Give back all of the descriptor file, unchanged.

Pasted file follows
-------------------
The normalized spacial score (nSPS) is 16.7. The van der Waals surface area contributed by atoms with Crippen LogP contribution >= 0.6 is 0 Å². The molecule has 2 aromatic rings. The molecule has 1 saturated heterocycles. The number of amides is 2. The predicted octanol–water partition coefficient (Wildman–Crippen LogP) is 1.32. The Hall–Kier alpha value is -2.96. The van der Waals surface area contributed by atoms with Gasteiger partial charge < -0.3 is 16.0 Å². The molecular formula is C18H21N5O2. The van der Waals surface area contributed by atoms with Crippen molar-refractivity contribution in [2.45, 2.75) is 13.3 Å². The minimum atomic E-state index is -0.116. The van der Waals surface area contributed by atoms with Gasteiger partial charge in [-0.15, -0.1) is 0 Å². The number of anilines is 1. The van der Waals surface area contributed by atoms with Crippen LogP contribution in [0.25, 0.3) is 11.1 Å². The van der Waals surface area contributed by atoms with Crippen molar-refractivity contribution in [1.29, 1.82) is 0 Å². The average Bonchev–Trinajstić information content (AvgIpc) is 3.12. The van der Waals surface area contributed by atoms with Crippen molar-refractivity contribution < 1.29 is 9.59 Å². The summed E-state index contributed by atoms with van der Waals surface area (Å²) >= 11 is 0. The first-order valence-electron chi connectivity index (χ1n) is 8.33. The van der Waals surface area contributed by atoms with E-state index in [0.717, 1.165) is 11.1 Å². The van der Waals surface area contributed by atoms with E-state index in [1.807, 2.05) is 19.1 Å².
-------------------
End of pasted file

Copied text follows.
The normalized spacial score (nSPS) is 16.7. The van der Waals surface area contributed by atoms with Crippen LogP contribution >= 0.6 is 0 Å². The molecule has 2 aromatic rings. The molecule has 1 saturated heterocycles. The number of amides is 2. The predicted octanol–water partition coefficient (Wildman–Crippen LogP) is 1.32. The Hall–Kier alpha value is -2.96. The van der Waals surface area contributed by atoms with Gasteiger partial charge < -0.3 is 16.0 Å². The molecular formula is C18H21N5O2. The van der Waals surface area contributed by atoms with Crippen molar-refractivity contribution in [2.45, 2.75) is 13.3 Å². The minimum atomic E-state index is -0.116. The van der Waals surface area contributed by atoms with Gasteiger partial charge in [-0.15, -0.1) is 0 Å². The number of anilines is 1. The van der Waals surface area contributed by atoms with Crippen LogP contribution in [0.25, 0.3) is 11.1 Å². The van der Waals surface area contributed by atoms with Crippen molar-refractivity contribution in [1.29, 1.82) is 0 Å². The average Bonchev–Trinajstić information content (AvgIpc) is 3.12. The van der Waals surface area contributed by atoms with Crippen molar-refractivity contribution < 1.29 is 9.59 Å². The summed E-state index contributed by atoms with van der Waals surface area (Å²) >= 11 is 0. The first-order valence-electron chi connectivity index (χ1n) is 8.33. The van der Waals surface area contributed by atoms with E-state index in [0.717, 1.165) is 11.1 Å². The van der Waals surface area contributed by atoms with E-state index in [1.807, 2.05) is 19.1 Å².